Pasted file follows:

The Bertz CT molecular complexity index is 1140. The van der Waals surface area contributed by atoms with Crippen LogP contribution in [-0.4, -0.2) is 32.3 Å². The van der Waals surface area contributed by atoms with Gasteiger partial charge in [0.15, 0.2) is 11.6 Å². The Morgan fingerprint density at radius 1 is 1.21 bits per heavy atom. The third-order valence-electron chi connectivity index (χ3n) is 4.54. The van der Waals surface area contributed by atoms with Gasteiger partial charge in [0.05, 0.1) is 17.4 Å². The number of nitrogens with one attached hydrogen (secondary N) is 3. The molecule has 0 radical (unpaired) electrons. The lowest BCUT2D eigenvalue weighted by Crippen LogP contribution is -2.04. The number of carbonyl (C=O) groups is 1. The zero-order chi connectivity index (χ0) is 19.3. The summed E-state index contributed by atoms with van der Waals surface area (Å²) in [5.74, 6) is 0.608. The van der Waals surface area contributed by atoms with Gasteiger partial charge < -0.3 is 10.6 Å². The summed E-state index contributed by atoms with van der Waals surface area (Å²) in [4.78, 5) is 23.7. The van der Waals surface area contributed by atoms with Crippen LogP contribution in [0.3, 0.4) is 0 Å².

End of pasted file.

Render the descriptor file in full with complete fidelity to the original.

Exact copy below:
The Bertz CT molecular complexity index is 1140. The van der Waals surface area contributed by atoms with Crippen LogP contribution in [-0.4, -0.2) is 32.3 Å². The van der Waals surface area contributed by atoms with Gasteiger partial charge in [0.15, 0.2) is 11.6 Å². The Morgan fingerprint density at radius 1 is 1.21 bits per heavy atom. The third-order valence-electron chi connectivity index (χ3n) is 4.54. The van der Waals surface area contributed by atoms with Gasteiger partial charge in [0.05, 0.1) is 17.4 Å². The number of nitrogens with one attached hydrogen (secondary N) is 3. The molecule has 0 radical (unpaired) electrons. The lowest BCUT2D eigenvalue weighted by Crippen LogP contribution is -2.04. The number of carbonyl (C=O) groups is 1. The zero-order chi connectivity index (χ0) is 19.3. The summed E-state index contributed by atoms with van der Waals surface area (Å²) in [5.74, 6) is 0.608. The van der Waals surface area contributed by atoms with Gasteiger partial charge < -0.3 is 10.6 Å². The summed E-state index contributed by atoms with van der Waals surface area (Å²) in [4.78, 5) is 23.7. The van der Waals surface area contributed by atoms with Crippen LogP contribution in [0.3, 0.4) is 0 Å².